Religious freedom laws not free

By Editorial Board

Corporate personhood, a doctrine that grants businesses the same rights as U.S. citizens, has existed in the U.S. in some shape or form since before the Civil War. The freedoms a business is allowed have only grown and strengthened with several Supreme Court cases—most recently and particularly Burwell v. Hobby Lobby, a decision that gifted corporations with religious freedom—backing up the idea that corporations have the same rights and freedoms as human beings.

The state of Indiana has taken full advantage of corporate personhood in recent weeks, signing into law a religious objections bill that prevents companies and their religious beliefs from being “substantially burdened” by government regulation or requirements. In its simplicity, an action or service that goes against a business’ religious ideals does not have to be accommodated, the main concern being religious beliefs leading to discrimination.

After Indiana’s successful religious freedoms law, Arkansas followed suit; a bill similar to Indiana’s was signed into law April 2, according to an April 2 NBC report. In response to the severe criticism both states received for the possibility of legalizing bigotry, Arkansas’ bill was revised prior to Governor Asa Hutchinson signing it and Indiana’s law was amended to bar discrimination of minorities—including members of the LGBTQ community.

However, the uproar that ensued across the country in reaction to these laws speaks volumes. Indiana, in particular, was hit the hardest. Not only did high profile politicians and celebrities—the likes of which included Hillary Clinton and Ellen DeGeneres—speak out against Indiana’s discriminatory law, but major corporations also condemned the state and its governor, Mike Pence. The Human Rights Campaign released a statement denouncing lawmakers, which included the endorsement of several major businesses such as Levi Strauss, Microsoft, Apple and Wells Fargo.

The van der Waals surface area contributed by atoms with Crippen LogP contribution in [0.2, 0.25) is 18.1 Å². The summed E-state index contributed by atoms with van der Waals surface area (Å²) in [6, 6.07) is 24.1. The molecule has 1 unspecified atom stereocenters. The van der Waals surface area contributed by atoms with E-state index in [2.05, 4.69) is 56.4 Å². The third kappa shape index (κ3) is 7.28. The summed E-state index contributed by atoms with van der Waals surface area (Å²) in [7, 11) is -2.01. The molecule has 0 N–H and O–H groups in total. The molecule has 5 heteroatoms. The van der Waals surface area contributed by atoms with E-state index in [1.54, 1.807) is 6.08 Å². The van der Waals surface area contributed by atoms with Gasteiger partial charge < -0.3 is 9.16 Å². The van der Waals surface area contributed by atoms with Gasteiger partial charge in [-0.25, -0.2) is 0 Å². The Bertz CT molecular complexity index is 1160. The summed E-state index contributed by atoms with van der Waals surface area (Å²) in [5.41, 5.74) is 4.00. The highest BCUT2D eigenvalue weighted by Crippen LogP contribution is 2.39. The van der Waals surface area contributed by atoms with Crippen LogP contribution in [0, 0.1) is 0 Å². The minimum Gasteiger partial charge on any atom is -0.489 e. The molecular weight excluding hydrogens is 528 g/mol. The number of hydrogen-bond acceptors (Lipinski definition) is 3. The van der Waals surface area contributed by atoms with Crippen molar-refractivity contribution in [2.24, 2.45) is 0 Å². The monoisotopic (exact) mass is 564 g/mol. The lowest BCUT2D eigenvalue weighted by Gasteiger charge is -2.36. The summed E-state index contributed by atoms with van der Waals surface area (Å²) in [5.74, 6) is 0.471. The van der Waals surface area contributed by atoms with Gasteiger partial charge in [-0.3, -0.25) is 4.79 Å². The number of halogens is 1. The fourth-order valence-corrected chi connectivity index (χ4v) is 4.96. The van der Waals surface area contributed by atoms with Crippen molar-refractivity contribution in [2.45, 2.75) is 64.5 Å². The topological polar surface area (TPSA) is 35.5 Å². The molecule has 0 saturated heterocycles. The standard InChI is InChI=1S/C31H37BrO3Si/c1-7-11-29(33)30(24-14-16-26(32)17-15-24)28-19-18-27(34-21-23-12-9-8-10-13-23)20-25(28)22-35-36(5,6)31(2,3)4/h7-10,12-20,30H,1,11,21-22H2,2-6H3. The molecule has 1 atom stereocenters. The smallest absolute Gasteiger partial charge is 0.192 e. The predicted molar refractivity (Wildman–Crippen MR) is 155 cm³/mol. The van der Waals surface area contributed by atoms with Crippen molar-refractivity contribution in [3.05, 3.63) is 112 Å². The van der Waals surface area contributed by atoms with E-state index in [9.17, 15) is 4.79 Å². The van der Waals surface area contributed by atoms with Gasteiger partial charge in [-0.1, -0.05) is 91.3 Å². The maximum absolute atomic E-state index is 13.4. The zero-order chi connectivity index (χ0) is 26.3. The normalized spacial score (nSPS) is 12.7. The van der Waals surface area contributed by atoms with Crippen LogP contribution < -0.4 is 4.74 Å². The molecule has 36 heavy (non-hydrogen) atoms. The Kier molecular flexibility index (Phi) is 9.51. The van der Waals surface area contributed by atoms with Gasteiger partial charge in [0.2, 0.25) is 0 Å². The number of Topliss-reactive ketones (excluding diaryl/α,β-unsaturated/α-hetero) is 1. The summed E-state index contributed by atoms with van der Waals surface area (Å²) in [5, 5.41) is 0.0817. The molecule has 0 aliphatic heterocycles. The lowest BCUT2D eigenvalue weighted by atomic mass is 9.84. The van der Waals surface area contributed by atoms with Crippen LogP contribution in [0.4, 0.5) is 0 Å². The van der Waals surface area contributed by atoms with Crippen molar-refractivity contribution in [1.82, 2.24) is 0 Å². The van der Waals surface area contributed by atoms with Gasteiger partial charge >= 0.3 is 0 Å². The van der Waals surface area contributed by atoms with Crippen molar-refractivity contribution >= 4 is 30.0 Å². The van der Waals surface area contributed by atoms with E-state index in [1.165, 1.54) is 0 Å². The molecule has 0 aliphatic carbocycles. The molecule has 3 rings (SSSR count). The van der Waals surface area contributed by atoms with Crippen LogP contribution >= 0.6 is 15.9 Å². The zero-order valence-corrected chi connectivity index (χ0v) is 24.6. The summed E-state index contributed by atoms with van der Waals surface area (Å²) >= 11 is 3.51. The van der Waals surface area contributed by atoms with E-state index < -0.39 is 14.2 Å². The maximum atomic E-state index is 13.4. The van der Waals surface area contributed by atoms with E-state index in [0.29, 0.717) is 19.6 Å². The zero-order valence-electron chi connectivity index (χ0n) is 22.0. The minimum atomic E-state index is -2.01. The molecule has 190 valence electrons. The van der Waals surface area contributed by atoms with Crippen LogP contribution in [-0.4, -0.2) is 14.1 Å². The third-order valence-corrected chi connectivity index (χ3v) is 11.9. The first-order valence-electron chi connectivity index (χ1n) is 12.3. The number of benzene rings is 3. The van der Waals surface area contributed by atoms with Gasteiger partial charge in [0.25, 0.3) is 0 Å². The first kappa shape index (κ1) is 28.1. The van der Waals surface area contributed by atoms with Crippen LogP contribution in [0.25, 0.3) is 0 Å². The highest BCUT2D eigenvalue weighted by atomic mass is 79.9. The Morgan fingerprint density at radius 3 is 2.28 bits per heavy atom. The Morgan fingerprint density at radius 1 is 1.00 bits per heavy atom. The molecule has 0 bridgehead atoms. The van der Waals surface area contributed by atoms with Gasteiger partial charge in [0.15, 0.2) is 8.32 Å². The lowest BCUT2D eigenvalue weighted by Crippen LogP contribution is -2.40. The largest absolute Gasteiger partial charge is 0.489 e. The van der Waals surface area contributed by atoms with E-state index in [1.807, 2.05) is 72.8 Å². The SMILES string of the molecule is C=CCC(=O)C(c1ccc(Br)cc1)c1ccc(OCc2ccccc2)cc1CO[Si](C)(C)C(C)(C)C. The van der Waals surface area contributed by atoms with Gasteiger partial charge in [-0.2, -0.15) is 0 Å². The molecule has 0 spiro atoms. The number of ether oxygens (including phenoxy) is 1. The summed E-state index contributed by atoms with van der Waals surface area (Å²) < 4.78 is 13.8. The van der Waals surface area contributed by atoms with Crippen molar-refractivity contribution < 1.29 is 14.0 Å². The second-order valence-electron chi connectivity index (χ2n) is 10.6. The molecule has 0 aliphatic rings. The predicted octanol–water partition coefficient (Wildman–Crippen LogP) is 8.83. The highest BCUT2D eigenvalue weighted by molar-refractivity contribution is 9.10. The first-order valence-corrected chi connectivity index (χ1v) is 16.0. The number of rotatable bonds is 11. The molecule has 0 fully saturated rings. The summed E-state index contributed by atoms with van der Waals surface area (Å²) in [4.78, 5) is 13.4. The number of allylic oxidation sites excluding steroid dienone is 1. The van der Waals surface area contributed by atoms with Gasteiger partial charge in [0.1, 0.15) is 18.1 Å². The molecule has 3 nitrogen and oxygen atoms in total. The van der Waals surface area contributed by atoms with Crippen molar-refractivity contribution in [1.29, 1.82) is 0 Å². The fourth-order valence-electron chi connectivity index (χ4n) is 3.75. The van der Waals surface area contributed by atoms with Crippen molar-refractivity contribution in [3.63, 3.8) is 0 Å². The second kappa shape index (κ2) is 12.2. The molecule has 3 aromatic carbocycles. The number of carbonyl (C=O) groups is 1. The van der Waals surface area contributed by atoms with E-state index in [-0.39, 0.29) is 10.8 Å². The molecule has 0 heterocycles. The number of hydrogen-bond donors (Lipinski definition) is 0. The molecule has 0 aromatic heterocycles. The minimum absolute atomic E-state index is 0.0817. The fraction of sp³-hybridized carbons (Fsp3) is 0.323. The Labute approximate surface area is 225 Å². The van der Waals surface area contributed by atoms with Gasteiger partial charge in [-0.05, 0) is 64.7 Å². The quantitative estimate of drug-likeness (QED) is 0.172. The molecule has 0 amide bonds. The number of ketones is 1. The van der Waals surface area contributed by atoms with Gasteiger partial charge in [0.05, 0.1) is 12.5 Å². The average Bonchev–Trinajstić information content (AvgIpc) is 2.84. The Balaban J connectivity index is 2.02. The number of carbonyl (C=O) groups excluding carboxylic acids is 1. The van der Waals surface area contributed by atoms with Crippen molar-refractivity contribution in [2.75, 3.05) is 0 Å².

The uproar was and continues to be warranted—discrimination against the LGBTQ community continues to run rampant, and prior to the revisions and amendments, signing discrimination into law only exacerbates a problem millions are fighting—but there are issues that need to be addressed in order to avoid further legalizing bigotry. 

First and foremost, LGBTQ individuals must be recognized as a protected class. Until the LGBTQ community is equally protected under the law—the way religion, race, color and sex are protected from discrimination under the Civil Rights Act of 1964—there is nothing keeping businesses from peddling bigotry. 

Though the enforcement of the Civil Rights Act of 1964 is tenuous in today’s society—as discrimination against race, color and sex continues to be unrestrained—without its enactment in the height of the Civil Rights Movement, the U.S. would have continued to be a grossly segregated country that encouraged and allowed a culture of violence and hatred toward those who were other. That is not to say the U.S. is devoid of these issues now, but the significance of being deemed a protected class stands. 

If religion compels business owners to turn away LGBTQ customers, it only serves to mirror the discrimination black people received—and continue to receive—prior to the Civil Rights Movement. The Civil Rights Act of 1964 distinguished religion as a protected class as well, though, pushing it into the forefront of the debates about corporate personhood and the religious freedom laws being implemented across the country today. 

The Chronicle maintains that corporations are not and should not be recognized as autonomous entities capable of having religious beliefs. Corporations are not humans, thus they should not be allowed the right to religious freedoms and other human rights that people are still fighting to have.

Humans and U.S. citizens have the right to hold beliefs, but a corporation—group of humans—does not and cannot all agree on something as nebulous and contentious as religion, particularly if those beliefs impinge upon the freedoms of others. Businesses can have missions and ideals they choose to pursue, but corporations should not trump the rights of another human.